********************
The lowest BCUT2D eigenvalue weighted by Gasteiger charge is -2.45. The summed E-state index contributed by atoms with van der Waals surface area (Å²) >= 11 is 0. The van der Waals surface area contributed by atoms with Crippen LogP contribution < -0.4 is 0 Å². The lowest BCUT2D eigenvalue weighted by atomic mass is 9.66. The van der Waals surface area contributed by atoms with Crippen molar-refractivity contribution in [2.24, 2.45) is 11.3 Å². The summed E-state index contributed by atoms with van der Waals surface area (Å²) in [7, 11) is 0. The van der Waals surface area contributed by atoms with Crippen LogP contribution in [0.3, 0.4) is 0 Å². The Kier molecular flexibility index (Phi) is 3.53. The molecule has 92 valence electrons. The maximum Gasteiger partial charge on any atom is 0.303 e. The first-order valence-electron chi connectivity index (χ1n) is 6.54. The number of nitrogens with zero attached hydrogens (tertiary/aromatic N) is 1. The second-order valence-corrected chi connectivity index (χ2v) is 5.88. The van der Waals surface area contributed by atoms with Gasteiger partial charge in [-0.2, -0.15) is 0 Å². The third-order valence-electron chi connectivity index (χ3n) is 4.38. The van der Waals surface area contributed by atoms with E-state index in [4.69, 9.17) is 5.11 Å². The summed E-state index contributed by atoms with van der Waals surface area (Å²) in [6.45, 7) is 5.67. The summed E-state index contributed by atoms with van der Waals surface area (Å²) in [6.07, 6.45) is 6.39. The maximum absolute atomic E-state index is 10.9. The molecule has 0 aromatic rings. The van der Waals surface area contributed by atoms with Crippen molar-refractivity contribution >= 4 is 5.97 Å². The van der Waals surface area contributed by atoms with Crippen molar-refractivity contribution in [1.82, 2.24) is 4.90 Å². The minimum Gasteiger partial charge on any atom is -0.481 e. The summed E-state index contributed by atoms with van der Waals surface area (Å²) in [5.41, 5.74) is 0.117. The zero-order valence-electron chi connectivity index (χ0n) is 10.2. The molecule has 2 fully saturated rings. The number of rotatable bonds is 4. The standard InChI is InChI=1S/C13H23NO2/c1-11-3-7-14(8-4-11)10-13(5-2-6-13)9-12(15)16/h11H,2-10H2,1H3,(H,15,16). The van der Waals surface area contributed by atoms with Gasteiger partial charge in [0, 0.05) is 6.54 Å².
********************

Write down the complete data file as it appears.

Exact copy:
The lowest BCUT2D eigenvalue weighted by Gasteiger charge is -2.45. The summed E-state index contributed by atoms with van der Waals surface area (Å²) >= 11 is 0. The van der Waals surface area contributed by atoms with Crippen LogP contribution < -0.4 is 0 Å². The lowest BCUT2D eigenvalue weighted by atomic mass is 9.66. The van der Waals surface area contributed by atoms with Crippen molar-refractivity contribution in [2.24, 2.45) is 11.3 Å². The summed E-state index contributed by atoms with van der Waals surface area (Å²) in [7, 11) is 0. The van der Waals surface area contributed by atoms with Crippen LogP contribution in [0.3, 0.4) is 0 Å². The Kier molecular flexibility index (Phi) is 3.53. The molecule has 92 valence electrons. The maximum Gasteiger partial charge on any atom is 0.303 e. The first-order valence-electron chi connectivity index (χ1n) is 6.54. The number of nitrogens with zero attached hydrogens (tertiary/aromatic N) is 1. The second-order valence-corrected chi connectivity index (χ2v) is 5.88. The van der Waals surface area contributed by atoms with Gasteiger partial charge in [-0.2, -0.15) is 0 Å². The third-order valence-electron chi connectivity index (χ3n) is 4.38. The van der Waals surface area contributed by atoms with E-state index in [4.69, 9.17) is 5.11 Å². The summed E-state index contributed by atoms with van der Waals surface area (Å²) in [6.45, 7) is 5.67. The summed E-state index contributed by atoms with van der Waals surface area (Å²) in [6.07, 6.45) is 6.39. The maximum absolute atomic E-state index is 10.9. The molecule has 0 aromatic rings. The van der Waals surface area contributed by atoms with Crippen molar-refractivity contribution >= 4 is 5.97 Å². The van der Waals surface area contributed by atoms with Crippen molar-refractivity contribution in [1.82, 2.24) is 4.90 Å². The minimum Gasteiger partial charge on any atom is -0.481 e. The summed E-state index contributed by atoms with van der Waals surface area (Å²) in [5.41, 5.74) is 0.117. The zero-order valence-electron chi connectivity index (χ0n) is 10.2. The molecule has 2 fully saturated rings. The number of rotatable bonds is 4. The standard InChI is InChI=1S/C13H23NO2/c1-11-3-7-14(8-4-11)10-13(5-2-6-13)9-12(15)16/h11H,2-10H2,1H3,(H,15,16). The van der Waals surface area contributed by atoms with Gasteiger partial charge in [0, 0.05) is 6.54 Å².